Ask Dr. Pat

Dr. Pat Consults: Colds vs. Flu—How to Tell Them Apart? And What Treatments Work?

Dr. Patricia Yarberry Allen is a collaborative physician. This week, she consults with internist Jason S. Kendler, M.D., in order to respond to a woman concerned about respiratory infections: How she can tell a cold from the flu, and what treatments for these conditions are effective? Dr. Kendler, a Clinical Associate Professor of Medicine at the Weill Medical College of Cornell University, is a member of Women’s Voices for Change’s Medical Advisory Board.

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Dear Dr. Pat:

I never know how to treat a cold or if the symptoms I am having are really the flu. I have a tendency to get bronchitis with a touch of wheezing about once a year when I let a “cold” go on too long. If I get the bronchitis, then I have a hacking cough for weeks and trouble sleeping, and I really would like to know how to avoid this. I understand that over-use of antibiotics is a problem too.  I commute to work every day in a crowded train where everyone is coughing and sneezing, so I know I will get something soon. Any advice about treatment of symptoms like fullness in the sinuses, post-nasal drip, sore throat, runny nose, without resorting to antibiotics?  Does Vitamin C help?  What about Mucinex?

 What is the difference between the flu and a bad cold? My GP just prescribes the Z-Pak over the phone when I call after three days of runny nose and sore throat. When should patients generally take antibiotics and when should they take Tamiflu? 



Dr. Pat Responds:

Dear Joanie:

These questions are certainly timely. We are in the midst of the “cold and flu” season now and everyone wants to know how to avoid an upper respiratory infection (cold, sinusitis, throat infection) and certainly a lower respiratory tract infection (bronchitis, pneumonia).  Prevention is key:  Stop social kissing and hugging.  I am adopting the elbow bump for the rest of this dangerous season!  When people come toward you with outstretched arms, back away and hold up your hand.  “Sorry . . . bad colds are going around my office, and I know you don’t want one,” should be warning enough.  

Correct cough technique should be taught in the environments over which you have control:  your home, your office, and, whenever possible—delicately, of course—in social settings. Travel is a situation over which most of us have little control: Buses, trains and planes are closed environments where the transmission of respiratory viruses is rampant.  I do take masks with me on planes, and I sometimes wear them.  I would rather look odd for three hours than become ill for my short vacation!  Hand-washing with soap and water and the liberal use of hand sanitizers such as Purell, which markets itself as “kills 99% of germs,” seems like a good idea as well.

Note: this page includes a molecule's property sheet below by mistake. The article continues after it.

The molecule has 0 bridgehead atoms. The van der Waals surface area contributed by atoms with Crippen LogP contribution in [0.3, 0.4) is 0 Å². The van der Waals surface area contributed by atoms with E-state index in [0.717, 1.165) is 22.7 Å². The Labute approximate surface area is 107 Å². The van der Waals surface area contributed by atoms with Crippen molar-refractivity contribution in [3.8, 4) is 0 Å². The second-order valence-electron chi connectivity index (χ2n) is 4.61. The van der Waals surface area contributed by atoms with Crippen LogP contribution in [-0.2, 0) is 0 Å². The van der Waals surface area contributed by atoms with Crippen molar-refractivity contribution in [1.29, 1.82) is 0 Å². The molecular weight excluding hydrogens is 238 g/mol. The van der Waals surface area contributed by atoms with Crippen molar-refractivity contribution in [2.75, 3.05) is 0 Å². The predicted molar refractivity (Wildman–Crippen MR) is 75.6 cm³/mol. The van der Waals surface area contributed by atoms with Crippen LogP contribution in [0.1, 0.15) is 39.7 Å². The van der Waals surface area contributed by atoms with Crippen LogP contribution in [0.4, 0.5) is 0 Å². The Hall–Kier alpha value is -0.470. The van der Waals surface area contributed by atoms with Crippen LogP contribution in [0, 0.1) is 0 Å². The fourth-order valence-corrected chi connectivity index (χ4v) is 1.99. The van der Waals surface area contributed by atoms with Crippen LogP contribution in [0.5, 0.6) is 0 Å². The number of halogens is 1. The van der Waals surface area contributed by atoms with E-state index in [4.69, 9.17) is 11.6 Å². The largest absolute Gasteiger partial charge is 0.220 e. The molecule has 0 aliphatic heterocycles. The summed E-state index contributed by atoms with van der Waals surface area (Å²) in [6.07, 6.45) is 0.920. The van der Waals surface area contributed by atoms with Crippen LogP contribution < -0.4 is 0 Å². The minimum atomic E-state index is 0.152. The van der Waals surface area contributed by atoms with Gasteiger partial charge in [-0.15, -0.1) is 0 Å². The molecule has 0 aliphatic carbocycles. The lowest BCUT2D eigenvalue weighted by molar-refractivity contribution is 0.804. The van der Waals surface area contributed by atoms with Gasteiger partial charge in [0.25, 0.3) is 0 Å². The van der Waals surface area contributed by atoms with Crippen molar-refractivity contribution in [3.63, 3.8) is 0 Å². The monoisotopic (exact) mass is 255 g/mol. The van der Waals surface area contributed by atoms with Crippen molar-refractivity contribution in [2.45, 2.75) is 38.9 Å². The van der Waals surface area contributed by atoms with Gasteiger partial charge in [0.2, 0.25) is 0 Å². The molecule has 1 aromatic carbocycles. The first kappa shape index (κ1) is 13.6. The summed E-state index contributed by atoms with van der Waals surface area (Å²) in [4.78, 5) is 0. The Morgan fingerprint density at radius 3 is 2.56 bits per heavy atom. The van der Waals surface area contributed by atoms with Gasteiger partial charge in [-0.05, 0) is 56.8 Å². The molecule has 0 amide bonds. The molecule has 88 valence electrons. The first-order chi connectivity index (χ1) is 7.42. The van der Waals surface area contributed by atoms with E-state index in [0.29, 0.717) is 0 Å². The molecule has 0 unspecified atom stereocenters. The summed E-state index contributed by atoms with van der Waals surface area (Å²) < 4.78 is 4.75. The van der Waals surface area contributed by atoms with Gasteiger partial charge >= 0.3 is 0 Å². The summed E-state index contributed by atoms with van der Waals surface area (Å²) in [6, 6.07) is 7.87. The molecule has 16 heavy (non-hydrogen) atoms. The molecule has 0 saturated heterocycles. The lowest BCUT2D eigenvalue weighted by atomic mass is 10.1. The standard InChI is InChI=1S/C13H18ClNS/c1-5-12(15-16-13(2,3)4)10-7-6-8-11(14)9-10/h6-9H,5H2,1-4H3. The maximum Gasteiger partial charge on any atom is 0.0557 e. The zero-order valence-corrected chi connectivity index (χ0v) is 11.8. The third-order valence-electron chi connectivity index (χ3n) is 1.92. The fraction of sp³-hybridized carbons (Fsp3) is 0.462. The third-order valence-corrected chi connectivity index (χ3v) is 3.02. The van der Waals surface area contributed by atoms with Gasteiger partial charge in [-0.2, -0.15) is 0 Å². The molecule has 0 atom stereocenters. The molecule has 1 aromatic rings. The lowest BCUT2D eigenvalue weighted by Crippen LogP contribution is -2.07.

Patients call me frequently asking for Tamiflu and the ubiquitous Z-Pak.  I certainly insist on seeing the patient (with a mask for the patient) to evaluate the need for these over-prescribed antivirals and antibiotics before making a decision to treat. We have asked Dr. Jason Kendler, a member of the WVFC Medical Advisory Board who is a specialist in infectious disease, to discuss your important question further. While we offer guidelines, do remember that your health care professional is the person who must evaluate your symptoms.

Patricia Yarberry Allen, M.D.


Dr. Kendler Responds:

Dear Joanie:

You bring up so many important issues that I would like to address them separately!

Cold versus Flu

“The flu,” an illness caused by the influenza virus, is generally more severe than a bad cold, and often comes on quite suddenly. Some patients with influenza have told me that they can recall the exact moment when they started to feel ill. Patients may complain of high fever, headache, widespread muscle aches, and fatigue.  In addition, there is often sore throat, a dry cough, and a runny nose.  Illness generally lasts for about a week, much of which is spent in bed.  Doctors are now able to diagnose influenza by sending a nasal swab to the lab for rapid analysis.  Interestingly, only about 10 to 15 percent of patients with symptoms that are suggestive of flu will test positive for influenza.  The remainder will have an infection caused by other viruses.

In contrast to the flu, a head cold, caused by different kinds of viruses, generally leads to a much milder illness.  Patients with colds will often describe the gradual onset of a sore or scratchy throat, nasal congestion, runny nose, and cough.  Fever is less likely than in patients with influenza.  Symptoms usually resolve within 5 to 7 days.

Next Page: Antibiotic Use and Misuse

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  • Toni Myers January 20, 2015 at 6:54 pm

    It has always annoyed me that people often call a cold or gastroenteritis the flu. This may be why folks might be apt to request stronger drugs and even antibiotics when they are miserable with a cold. I’ve always regarded the flu as a potentially serious illness and will save this piece to remind self of precautions. Especially this season, when the vaccine’s protection is so limited. Thanks much for this.

  • cheryl January 19, 2015 at 8:48 am

    My work as a professional photography has to keep me healthy all the time.

    Your article came at a timely time- flu season. With so many folks having questions that you clearly answered in the above article. Great article.

    Cheryl Fleming Photography
    Cheryl Fleming Massage too! have to be healthy for these patients of mine as well.

    Thanks again WVFC!!